Usually, though, primary and secondary schools use fixed systems. The traditional system is the "Tens System", written as (90/80/70/60). In other words, the lowest A (or A/B line) is at 90%, while the lowest D (or D/F line) is at 60%. In order either to set a higher standard or correct for grade inflation, however, some schools use the "Nines System" (92/83/74/65) or "Eights System" (either 93/85/77/70 or 94/86/78/70). However, the system employed may not actually affect grading, since difficulty of exam questions may be calibrated to the grading system; indeed, exams in a school using the Tens System are often more difficult than those in schools using the other systems.

The Tens System is used in Canada but the A–F system (or in the case of Ontario, the 0–4 system) values are different from those of the United States. It goes as follows:

• A = 90 or higher
• B = 80–89
• C = 70–79
• D = 60–69
• F = 0–59

The pluses and minuses are taken into account also, so a plus is closer to the higher end of the score or the minus is at the lower end of the score. The percentage system is not used in primary schools, as all marks shown on tests, assignments and on the report card are shown with the A–F or 0–4 system depending on province. Percentage may also be provided along with tests. In senior elementary or secondary schools, tests and assignments are provided with both the mark on the present system in the province and also with the percentage. On the report card, only the percentage is shown on the final mark.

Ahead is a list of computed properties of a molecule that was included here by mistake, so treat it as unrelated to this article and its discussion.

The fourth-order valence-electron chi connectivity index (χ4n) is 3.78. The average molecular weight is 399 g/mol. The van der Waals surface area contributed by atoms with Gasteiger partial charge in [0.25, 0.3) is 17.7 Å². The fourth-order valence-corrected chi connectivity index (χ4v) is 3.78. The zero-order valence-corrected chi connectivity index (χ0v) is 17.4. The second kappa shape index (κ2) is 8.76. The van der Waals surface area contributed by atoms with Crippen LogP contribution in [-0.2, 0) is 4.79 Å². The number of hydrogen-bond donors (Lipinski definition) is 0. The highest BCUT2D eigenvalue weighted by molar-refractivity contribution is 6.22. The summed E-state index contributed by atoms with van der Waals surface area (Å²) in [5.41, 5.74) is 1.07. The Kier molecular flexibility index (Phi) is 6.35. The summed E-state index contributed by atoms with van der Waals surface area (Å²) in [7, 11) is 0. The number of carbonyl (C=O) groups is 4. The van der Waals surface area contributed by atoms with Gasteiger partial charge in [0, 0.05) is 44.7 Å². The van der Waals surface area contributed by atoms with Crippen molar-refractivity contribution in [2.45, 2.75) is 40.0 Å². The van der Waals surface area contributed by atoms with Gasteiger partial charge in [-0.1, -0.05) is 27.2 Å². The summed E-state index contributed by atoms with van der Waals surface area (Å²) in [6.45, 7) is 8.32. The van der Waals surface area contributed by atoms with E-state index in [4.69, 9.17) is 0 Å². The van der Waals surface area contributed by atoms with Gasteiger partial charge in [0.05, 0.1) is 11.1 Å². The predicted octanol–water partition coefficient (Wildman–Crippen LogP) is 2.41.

## Mexico

Academic grading in Mexico employs a scale from 0 to 10 to measure the students' scores. Since decimal scores are common, a scale from 0 to 100 is often used to remove the decimal point. The grades are: